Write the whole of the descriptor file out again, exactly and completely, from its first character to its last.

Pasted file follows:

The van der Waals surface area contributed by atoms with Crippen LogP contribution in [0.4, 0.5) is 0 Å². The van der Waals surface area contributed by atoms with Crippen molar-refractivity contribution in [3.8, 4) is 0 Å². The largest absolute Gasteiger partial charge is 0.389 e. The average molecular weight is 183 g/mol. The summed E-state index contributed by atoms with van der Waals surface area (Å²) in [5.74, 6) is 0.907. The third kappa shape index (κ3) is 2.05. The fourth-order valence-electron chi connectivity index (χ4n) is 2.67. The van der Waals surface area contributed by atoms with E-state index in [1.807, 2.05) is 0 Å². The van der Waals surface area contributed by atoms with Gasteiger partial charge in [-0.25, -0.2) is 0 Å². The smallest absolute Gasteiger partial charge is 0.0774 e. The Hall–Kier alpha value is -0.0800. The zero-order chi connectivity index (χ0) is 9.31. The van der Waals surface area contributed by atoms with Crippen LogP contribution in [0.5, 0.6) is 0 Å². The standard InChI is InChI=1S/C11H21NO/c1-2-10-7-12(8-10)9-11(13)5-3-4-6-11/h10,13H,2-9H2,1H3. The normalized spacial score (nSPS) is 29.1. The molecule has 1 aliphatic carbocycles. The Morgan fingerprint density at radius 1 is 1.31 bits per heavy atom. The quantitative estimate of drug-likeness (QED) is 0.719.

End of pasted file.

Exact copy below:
The van der Waals surface area contributed by atoms with Crippen LogP contribution in [0.4, 0.5) is 0 Å². The van der Waals surface area contributed by atoms with Crippen molar-refractivity contribution in [3.8, 4) is 0 Å². The largest absolute Gasteiger partial charge is 0.389 e. The average molecular weight is 183 g/mol. The summed E-state index contributed by atoms with van der Waals surface area (Å²) in [5.74, 6) is 0.907. The third kappa shape index (κ3) is 2.05. The fourth-order valence-electron chi connectivity index (χ4n) is 2.67. The van der Waals surface area contributed by atoms with E-state index in [1.807, 2.05) is 0 Å². The van der Waals surface area contributed by atoms with Gasteiger partial charge in [-0.25, -0.2) is 0 Å². The smallest absolute Gasteiger partial charge is 0.0774 e. The Hall–Kier alpha value is -0.0800. The zero-order chi connectivity index (χ0) is 9.31. The van der Waals surface area contributed by atoms with Crippen LogP contribution in [0.5, 0.6) is 0 Å². The standard InChI is InChI=1S/C11H21NO/c1-2-10-7-12(8-10)9-11(13)5-3-4-6-11/h10,13H,2-9H2,1H3. The normalized spacial score (nSPS) is 29.1. The molecule has 1 aliphatic carbocycles. The Morgan fingerprint density at radius 1 is 1.31 bits per heavy atom. The quantitative estimate of drug-likeness (QED) is 0.719.